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Oncoimmunology. 2012 Aug 1;1(5):717-725.

The split nature of tumor-infiltrating leukocytes: Implications for cancer surveillance and immunotherapy.

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1
Instituto de Medicina Molecular; Faculdade de Medicina; Universidade de Lisboa; Lisbon, Portugal.

Abstract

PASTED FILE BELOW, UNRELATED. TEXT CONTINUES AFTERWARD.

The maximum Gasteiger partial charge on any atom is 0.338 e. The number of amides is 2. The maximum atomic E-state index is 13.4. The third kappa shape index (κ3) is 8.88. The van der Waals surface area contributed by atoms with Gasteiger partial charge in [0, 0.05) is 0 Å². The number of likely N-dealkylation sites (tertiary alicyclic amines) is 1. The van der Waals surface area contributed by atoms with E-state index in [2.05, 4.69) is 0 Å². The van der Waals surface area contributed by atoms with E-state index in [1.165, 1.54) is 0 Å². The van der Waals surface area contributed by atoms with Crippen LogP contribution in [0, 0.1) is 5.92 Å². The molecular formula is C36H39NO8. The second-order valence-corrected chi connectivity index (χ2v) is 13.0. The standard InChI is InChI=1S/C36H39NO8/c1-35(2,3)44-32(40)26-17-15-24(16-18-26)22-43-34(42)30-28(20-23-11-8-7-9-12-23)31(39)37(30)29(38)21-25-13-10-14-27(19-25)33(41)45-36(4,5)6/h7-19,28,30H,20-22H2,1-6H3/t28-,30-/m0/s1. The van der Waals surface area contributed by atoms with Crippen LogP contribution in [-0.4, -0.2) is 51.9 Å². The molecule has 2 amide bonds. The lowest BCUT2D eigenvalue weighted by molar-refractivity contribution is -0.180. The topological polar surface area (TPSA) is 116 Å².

An important development in tumor immunology was the identification of highly diverse tumor-infiltrating leukocyte subsets that can play strikingly antagonistic functions. Namely, "anti-tumor" vs. "pro-tumor" roles have been suggested for Th1 and Th17 subsets of CD4(+) T cells, Type I or Type II NKT cells, M1 and M2 macrophages, or N1 and N2 neutrophils, respectively. While these findings are being validated in cancer patients, it is also clear that the balance between infiltrating CD8(+) cytotoxic and Foxp3(+) regulatory T cells has prognostic value. Here we review the pre-clinical and clinical data that have shaped our current understanding of tumor-infiltrating leukocytes.

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